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Beginner's Guide to Long-Distance Caregiving

Long-distance caregiving can turn into something more permanent

Adapted from NIH/National Institute on Aging | June 14, 2012

Based on content from the NIH/National Institute on Aging publication, “So Far Away.”


If you live an hour or more away from a person who needs care, you can think of yourself as a long-distance caregiver.

This kind of care can take many forms — from helping with finances or money management to arranging for in-home care; from providing respite care for a primary caregiver to creating a plan in case of emergencies.

Many long-distance caregivers act as information coordinators, helping aging parents understand the confusing maze of new needs, including home health aides, insurance benefits and claims and durable medical equipment.

What is my role? 

Caregiving, no matter where the caregiver lives, is often long-lasting and ever-expanding. For the long-distance caregiver, what may start out as an occasional social phone call to share family news can eventually turn into regular phone calls about managing household bills, getting medical information, and arranging for grocery deliveries. What begins as a monthly trip to check on Mom may become a larger project to move her to a new home or nursing facility closer to where you live.

If you are a long-distance caregiver, you are definitely not alone. There may be as many as 7 million people in your same situation in the United States. In the past, caregivers have been primarily working women in midlife with other family responsibilities. That’s changing. More and more men are getting involved; in fact, surveys show that men now represent almost 40 percent of caregivers. Anyone, anywhere can be a long-distance caregiver. Gender, income, age, social status, employment — none of these prevent you from taking on at least some caregiving responsibilities and possibly feeling some of the satisfaction.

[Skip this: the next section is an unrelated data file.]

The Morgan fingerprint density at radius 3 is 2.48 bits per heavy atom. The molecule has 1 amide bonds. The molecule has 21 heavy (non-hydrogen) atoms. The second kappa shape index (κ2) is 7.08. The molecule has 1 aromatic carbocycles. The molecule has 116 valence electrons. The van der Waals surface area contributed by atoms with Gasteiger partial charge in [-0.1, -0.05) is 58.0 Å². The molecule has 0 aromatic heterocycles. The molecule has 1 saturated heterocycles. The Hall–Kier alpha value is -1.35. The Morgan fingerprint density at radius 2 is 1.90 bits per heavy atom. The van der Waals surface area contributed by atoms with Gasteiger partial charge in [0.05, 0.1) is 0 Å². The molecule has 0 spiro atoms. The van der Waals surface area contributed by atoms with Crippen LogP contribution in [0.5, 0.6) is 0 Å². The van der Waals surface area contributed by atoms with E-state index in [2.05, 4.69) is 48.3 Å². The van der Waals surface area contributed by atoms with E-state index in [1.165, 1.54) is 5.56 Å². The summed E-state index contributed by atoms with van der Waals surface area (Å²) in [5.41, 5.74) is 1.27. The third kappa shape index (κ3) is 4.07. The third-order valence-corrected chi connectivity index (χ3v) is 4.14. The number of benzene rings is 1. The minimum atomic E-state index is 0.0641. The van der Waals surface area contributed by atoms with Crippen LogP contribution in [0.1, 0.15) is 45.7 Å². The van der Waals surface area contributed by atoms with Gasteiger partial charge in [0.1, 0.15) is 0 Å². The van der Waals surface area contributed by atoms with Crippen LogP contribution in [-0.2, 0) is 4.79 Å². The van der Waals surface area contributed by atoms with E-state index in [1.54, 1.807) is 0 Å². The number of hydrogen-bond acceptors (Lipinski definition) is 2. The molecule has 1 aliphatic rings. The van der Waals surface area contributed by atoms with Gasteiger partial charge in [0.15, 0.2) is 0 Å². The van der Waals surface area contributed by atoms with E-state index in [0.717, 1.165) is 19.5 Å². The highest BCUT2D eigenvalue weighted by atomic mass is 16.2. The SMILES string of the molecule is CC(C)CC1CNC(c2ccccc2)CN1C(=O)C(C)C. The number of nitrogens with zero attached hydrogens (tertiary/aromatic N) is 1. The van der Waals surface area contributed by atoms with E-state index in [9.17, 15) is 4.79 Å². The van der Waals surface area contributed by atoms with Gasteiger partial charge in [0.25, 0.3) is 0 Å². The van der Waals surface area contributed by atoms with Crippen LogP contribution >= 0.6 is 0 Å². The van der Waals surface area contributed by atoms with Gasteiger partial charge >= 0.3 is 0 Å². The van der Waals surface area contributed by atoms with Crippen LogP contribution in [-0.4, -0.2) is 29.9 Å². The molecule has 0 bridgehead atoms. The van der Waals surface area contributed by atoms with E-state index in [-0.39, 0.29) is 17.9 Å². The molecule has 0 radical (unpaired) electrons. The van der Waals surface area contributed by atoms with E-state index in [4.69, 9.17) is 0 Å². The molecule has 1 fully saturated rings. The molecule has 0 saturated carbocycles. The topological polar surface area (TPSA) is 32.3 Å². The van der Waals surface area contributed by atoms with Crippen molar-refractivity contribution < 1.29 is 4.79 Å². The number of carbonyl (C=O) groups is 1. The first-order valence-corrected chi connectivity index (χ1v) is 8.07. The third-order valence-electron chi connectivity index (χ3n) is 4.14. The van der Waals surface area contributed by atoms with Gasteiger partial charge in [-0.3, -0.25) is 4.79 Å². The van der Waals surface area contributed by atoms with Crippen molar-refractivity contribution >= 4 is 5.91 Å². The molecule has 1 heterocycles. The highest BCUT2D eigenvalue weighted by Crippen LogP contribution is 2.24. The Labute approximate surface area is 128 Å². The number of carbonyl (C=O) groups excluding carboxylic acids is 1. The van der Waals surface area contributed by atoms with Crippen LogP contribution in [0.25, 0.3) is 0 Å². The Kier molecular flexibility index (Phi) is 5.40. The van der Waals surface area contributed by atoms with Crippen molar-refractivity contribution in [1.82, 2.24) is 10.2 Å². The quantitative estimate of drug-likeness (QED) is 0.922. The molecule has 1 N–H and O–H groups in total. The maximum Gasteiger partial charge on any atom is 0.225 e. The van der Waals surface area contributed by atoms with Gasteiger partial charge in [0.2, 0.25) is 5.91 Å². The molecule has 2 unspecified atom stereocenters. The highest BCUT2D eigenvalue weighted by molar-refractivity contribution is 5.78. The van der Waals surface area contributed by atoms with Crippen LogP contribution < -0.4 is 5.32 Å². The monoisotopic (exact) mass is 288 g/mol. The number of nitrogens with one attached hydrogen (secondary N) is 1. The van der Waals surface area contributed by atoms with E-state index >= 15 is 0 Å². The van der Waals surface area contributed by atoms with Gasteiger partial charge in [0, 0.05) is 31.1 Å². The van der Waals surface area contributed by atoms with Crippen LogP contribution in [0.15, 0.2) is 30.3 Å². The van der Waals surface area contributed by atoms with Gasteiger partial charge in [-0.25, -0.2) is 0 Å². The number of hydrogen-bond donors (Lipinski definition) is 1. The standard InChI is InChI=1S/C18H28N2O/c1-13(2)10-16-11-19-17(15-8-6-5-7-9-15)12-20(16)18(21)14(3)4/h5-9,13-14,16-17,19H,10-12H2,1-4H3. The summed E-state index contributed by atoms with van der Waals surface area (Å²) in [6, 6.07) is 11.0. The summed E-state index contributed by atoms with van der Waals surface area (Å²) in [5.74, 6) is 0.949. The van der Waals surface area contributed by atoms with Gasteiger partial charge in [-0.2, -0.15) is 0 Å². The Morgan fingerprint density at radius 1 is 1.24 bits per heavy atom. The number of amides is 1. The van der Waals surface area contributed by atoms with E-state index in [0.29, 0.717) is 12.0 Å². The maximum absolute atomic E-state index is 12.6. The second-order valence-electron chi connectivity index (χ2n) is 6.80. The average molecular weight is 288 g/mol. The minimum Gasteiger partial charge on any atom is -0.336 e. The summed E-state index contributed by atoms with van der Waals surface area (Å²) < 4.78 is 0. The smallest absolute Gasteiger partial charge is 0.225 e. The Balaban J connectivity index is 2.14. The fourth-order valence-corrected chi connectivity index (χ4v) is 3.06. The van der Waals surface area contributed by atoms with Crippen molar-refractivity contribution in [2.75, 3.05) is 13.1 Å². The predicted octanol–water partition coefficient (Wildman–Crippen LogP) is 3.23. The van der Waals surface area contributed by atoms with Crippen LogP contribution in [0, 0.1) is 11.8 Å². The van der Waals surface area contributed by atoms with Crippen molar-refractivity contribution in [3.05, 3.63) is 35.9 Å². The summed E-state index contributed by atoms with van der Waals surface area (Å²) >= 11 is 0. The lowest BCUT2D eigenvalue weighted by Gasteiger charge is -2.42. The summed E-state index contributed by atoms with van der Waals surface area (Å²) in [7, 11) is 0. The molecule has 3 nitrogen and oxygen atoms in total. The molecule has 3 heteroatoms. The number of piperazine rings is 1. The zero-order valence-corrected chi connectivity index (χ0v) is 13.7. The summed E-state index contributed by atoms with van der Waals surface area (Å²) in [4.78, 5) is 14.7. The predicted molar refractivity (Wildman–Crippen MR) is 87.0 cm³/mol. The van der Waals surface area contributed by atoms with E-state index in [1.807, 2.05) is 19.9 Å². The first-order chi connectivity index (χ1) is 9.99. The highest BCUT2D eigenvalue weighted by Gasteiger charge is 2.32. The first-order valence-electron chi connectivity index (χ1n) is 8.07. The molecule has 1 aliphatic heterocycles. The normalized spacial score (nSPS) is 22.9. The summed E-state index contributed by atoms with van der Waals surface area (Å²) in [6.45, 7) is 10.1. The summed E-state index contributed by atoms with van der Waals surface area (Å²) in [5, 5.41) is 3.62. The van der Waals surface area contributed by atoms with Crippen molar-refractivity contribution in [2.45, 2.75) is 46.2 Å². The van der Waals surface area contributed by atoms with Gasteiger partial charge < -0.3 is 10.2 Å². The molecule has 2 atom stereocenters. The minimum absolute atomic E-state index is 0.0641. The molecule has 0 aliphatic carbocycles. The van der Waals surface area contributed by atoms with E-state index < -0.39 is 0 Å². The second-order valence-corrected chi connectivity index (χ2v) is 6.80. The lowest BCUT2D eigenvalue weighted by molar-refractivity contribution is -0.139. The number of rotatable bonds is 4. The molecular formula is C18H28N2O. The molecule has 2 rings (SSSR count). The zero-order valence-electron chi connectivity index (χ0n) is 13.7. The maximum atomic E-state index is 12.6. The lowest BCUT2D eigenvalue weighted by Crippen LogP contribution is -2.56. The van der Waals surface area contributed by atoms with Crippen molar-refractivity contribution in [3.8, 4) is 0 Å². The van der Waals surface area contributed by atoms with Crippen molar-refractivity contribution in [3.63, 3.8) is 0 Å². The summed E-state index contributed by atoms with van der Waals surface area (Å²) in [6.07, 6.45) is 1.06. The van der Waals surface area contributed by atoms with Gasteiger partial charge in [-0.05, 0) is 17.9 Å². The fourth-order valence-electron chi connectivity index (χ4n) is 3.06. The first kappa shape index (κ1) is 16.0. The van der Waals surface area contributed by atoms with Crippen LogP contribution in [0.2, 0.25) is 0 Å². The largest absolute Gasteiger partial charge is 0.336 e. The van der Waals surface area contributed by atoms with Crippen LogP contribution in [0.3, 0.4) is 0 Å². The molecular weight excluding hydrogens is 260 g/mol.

How will I know if help is needed?

Sometimes, your relative will ask for help. Or, the sudden start of a severe illness will make it clear that assistance is needed. But, when you live far away, some detective work might be in order to uncover possible signs that support or help is needed.

When you live far away, some detective work might be in order to uncover possible signs that support or help is needed.

A phone call is not always the best way to tell whether or not an older person needs help handling daily activities. Of course, it may not be possible to do everything in one trip—but make sure that any potentially dangerous situations are taken care of as soon as possible. If you can’t correct everything on your list, see if you can arrange for someone else to finish up.

In addition to safety issues and the overall condition of the house, try to determine the older person’s mood and general health status. Sometimes people confuse depression in older people with normal aging. A depressed older person might brighten up for a phone call or short visit, but it’s harder to hide serious mood problems during an extended visit.

What can I really do from far away?